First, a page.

Once downtown, we headed for lunch: Sydney's first kebab pizza. One hundred percent of the people on this trip agree that we need kebab pizza in America.
After lunch we stopped by one of Roland's favorite spots for beer, Omnipollos hatt. This was the Omnipollo Noa Pecan Mud Stout. Good gravy it was dangerously delicious.
From there, we walked a bit to show Sydney the city.
We wound up at Roland's other favorite place, Brewdog. Viking Sister Jessica met us, with her family--including my tour guide Jimmy--for drinks and dinner. We ended up at a very crazy Thai restaurant that was decorated in about a million fairy lights, neon paint and black lights. It's possible that I had too much to drink. I blame the decor. And the amazing company.
The dog in this Brewdog, Alfred.
The craziest Thai place ever, Koh Phangan.
We had initially planned to visit Jessica's house early on New Year's Eve, but we had all come down with the wine flu and instead rested and packed for our morning flights home. (If I'm being honest, I was grateful to have been spared saying goodbye.) We did leave the house very briefly to have one last fika and to pick up something to cook for dinner.
Roland was prepared with a couple fantastic champagnes (and wines and beers). We all cooked a gorgeous dinner together, and relieved Roland of several bottles of wine.
Fresh lemon risotto and lemon chicken for our last meal of 2016 I always forget how, in Europe, it's all fireworks on the 31st. This went on for maybe half an hour. Impossible not to smile and cheer and get caught up in the excitement.
Sydney and I agreed to my standard "see you tomorrow" goodbye at the airport. If I had let the tears start, there would have been no stopping them. Some friends and family around the world do have a little piece of my heart with them, but Sydney is my heart. We haven't spent this much time together since she was a baby and I was her nanny, and I was devastated to leave her (our flight to LA left hours before hers to Chicago).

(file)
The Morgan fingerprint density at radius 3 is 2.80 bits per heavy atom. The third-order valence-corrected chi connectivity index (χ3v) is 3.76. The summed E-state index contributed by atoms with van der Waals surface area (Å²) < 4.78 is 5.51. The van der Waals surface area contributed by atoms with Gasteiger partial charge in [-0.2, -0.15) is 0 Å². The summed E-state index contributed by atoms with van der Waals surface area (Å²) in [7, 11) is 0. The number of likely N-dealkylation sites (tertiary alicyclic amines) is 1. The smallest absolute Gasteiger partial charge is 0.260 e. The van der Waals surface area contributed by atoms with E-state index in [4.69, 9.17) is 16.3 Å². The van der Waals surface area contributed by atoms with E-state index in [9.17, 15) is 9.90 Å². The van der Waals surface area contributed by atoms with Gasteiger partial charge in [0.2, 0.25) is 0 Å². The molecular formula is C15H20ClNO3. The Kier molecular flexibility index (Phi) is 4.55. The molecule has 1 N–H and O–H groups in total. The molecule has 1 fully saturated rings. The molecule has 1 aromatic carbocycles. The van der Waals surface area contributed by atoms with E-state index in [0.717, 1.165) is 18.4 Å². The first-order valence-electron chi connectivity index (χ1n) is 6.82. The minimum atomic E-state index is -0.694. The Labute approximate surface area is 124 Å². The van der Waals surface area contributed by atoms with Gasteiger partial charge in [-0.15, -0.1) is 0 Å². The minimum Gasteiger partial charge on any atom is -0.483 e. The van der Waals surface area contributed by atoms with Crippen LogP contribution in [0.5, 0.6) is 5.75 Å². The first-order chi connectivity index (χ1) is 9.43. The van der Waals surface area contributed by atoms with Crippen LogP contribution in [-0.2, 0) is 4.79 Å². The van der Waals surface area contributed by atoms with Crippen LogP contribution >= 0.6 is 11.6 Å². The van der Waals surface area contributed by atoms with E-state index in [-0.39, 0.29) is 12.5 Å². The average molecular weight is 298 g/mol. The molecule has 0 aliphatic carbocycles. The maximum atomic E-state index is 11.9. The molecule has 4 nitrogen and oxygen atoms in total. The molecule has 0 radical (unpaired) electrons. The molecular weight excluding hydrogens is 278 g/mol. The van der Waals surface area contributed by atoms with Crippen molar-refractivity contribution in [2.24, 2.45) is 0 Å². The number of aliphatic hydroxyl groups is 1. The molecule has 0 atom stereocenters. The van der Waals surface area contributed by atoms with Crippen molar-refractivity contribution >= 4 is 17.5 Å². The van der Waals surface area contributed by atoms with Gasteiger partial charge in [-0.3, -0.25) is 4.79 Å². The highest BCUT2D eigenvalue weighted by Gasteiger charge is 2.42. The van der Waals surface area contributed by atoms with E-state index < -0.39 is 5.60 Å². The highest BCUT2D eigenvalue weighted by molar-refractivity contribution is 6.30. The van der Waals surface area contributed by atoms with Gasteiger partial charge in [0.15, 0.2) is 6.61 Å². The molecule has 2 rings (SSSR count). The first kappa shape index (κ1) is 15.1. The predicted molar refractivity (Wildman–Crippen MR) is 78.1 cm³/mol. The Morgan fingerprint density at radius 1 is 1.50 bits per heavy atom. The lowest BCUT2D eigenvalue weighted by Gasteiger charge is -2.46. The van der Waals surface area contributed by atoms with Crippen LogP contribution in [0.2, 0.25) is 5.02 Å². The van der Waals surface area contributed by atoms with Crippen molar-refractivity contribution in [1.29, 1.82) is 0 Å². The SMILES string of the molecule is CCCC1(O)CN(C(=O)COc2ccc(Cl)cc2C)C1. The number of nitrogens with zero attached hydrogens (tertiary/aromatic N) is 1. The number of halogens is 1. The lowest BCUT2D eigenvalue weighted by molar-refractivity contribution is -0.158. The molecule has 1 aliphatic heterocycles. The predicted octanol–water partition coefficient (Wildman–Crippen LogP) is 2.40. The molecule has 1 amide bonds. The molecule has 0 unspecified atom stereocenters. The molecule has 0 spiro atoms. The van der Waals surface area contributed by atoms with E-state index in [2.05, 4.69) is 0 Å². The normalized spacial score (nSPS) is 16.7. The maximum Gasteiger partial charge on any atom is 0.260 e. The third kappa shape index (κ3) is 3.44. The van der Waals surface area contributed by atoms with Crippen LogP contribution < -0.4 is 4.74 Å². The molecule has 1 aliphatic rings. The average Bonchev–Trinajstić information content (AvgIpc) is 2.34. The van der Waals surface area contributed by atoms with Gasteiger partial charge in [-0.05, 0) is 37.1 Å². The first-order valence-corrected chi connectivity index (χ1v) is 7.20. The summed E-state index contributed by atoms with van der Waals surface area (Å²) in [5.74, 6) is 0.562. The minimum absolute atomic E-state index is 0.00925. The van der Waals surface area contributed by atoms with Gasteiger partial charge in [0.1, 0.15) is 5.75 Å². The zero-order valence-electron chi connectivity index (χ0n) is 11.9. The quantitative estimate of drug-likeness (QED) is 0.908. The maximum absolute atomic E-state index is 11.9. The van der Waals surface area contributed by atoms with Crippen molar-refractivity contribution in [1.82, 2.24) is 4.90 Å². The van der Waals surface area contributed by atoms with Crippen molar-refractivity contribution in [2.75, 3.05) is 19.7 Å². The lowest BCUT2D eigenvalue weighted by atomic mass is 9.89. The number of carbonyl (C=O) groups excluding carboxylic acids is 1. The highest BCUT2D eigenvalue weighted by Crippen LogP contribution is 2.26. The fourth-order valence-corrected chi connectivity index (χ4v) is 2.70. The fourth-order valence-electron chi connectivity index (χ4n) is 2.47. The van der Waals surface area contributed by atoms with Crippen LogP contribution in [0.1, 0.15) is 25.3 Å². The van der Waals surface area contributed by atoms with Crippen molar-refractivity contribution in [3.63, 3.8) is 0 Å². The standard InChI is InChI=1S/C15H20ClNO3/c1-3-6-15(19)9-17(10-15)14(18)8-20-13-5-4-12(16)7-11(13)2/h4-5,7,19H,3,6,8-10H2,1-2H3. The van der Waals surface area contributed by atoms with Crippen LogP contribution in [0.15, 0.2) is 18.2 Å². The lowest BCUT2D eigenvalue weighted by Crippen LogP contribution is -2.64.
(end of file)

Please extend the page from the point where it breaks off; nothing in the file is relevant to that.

I am so proud to have been able to introduce Syd to my husband's family, and so proud of the family (and friends) that I married into, who each welcomed her with so much love. We've been home for a day now, but my mind and heart are still back in Sweden with Sydney and Robert, Roland, Else-Maj, Solveig, Christer, Petra, Anton, Jessica, Robin, Sven Erick, and especially Jimmy. I'm grateful most of all to my husband for making this trip possible, for making this life that we live possible. Developments from Robert's week in Finland have led to us looking into moving to Helsinki in the coming year. We never turn down opportunities when they present themselves, and I would love to be closer to his family and to see more of the world. Plus, if there is any chance at all that I can get Sydney back into the Finnish sauna, I'm taking it.
If you've read all this and have been following along on the trip, thank you so much! I wrote it as a way to better record what I knew was going to be a meaningful, once in a lifetime holiday. Now that we're back in LA I think I'm going to keep it up, because I found that the mere act of recording these experiences as they've happened has given them deeper meaning for me. There is certainly no shortage of interesting places to write about here in Los Angeles, and if we do move to Finland, I'll be grateful for the memories here. Hopefully you'll come along for that ride, too.